Plaintiff also complained that his left leg is weaker than his right leg, and that the weaker leg is "real skinny and the other one is like big." AR 208. The left leg will give out "maybe like three times a day." He fell yesterday at his grandmother's home as a result. He has suffered bruising in the past, but does not use a cane. AR 208-209. He also complains that his feet are deformed because his right foot is different than his left foot, his right leg is longer than his left, and he wears two different shoe sizes. AR 210-211. When he walks he has pain in his right leg. AR 211. When asked if he was to wear anything in his shoe on the left side, he replied that he wears slippers because it is easier to do so, versus buying two pairs of shoes to accommodate the different sizes he would need. AR 211-212.
Plaintiff expressed displeasure that his surgical scar was "crazy" whereas others who had undergone the same surgery had a "perfect scar." He believes his scar is a deformity. AR 210.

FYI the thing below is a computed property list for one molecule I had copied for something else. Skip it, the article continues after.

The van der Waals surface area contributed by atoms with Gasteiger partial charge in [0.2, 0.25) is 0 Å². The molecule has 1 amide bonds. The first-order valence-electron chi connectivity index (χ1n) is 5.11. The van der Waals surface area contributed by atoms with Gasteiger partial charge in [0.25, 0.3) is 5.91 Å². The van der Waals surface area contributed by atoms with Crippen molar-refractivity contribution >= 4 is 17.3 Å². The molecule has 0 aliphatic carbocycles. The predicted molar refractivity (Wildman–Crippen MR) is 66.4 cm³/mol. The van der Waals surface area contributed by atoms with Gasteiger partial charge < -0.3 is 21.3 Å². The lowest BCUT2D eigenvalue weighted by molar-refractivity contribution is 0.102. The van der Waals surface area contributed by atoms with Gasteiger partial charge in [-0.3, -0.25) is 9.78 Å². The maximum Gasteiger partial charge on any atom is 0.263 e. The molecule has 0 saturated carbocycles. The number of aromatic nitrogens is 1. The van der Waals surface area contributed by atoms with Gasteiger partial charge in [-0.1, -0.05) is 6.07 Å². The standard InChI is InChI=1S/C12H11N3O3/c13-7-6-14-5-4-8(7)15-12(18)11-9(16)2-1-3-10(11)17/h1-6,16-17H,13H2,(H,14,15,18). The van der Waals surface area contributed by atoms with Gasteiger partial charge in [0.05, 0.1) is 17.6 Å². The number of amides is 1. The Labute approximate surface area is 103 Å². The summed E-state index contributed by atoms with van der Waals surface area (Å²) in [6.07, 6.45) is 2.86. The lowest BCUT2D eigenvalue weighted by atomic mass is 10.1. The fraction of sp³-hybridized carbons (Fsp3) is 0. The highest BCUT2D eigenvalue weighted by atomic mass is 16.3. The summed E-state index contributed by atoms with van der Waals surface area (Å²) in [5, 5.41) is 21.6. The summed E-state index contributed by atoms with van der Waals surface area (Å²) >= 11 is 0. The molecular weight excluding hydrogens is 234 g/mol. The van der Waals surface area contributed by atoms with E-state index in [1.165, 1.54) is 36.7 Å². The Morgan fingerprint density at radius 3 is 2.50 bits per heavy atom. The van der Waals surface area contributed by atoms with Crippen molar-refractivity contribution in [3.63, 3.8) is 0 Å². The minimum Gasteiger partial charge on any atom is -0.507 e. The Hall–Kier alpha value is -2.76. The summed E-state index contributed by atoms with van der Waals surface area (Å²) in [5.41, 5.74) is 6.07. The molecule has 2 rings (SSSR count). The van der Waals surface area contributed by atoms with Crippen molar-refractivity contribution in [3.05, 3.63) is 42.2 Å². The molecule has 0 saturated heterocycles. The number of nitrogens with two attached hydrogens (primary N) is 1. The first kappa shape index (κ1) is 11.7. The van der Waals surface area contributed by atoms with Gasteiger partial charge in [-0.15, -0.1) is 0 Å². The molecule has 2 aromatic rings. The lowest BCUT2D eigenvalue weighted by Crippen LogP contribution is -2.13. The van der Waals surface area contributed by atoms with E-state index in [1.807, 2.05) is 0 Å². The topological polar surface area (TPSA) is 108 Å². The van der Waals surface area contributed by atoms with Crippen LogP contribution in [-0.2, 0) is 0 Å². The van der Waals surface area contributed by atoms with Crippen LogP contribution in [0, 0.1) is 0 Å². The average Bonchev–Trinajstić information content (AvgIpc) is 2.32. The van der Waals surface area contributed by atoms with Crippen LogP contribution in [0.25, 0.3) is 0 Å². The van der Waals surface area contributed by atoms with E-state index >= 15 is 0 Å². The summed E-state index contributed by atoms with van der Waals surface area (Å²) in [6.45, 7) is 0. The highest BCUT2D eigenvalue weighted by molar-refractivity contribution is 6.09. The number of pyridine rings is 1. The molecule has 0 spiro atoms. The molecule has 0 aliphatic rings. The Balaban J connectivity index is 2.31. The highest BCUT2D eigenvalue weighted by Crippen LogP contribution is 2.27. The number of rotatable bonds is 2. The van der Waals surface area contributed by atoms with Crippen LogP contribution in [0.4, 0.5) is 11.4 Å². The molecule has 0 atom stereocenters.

With regard to depression, Plaintiff indicated that depression affects him every other day. When asked how long the depression lasts, Plaintiff testified that at the PACT unit in 2005 he was told that he was having withdrawal symptoms and would be depressed for thirty minutes and would suddenly snap out of it. AR 212. He was in the PACT unit overnight in 2005 because he tried to commit suicide. AR 212-213. Upon his release, Plaintiff was to see a counselor or therapist, but he did not follow through. He is not currently being treated for depression. AR 213. When he is depressed, he does not want to do anything. He used to be a straight A student with plans. AR 213. Now he is frustrated because his brothers will graduate before him, yet he is older. AR 214. When asked if he had suicidal thoughts, Plaintiff said that he did, but that he knew he would not take any action on those thoughts because he was afraid to do so. AR 215.
Plaintiff testified that he left school because he could not sit in the chairs due to the back pain. He was placed on home study, but then Dr. Woodward indicated he could not do home study anymore and that he could not go back to school, so he "had to drop out." AR 214.
He does not enjoy being around a lot of people, and has always tended to isolate himself. He is self-conscious and does not like people staring at him. AR 214.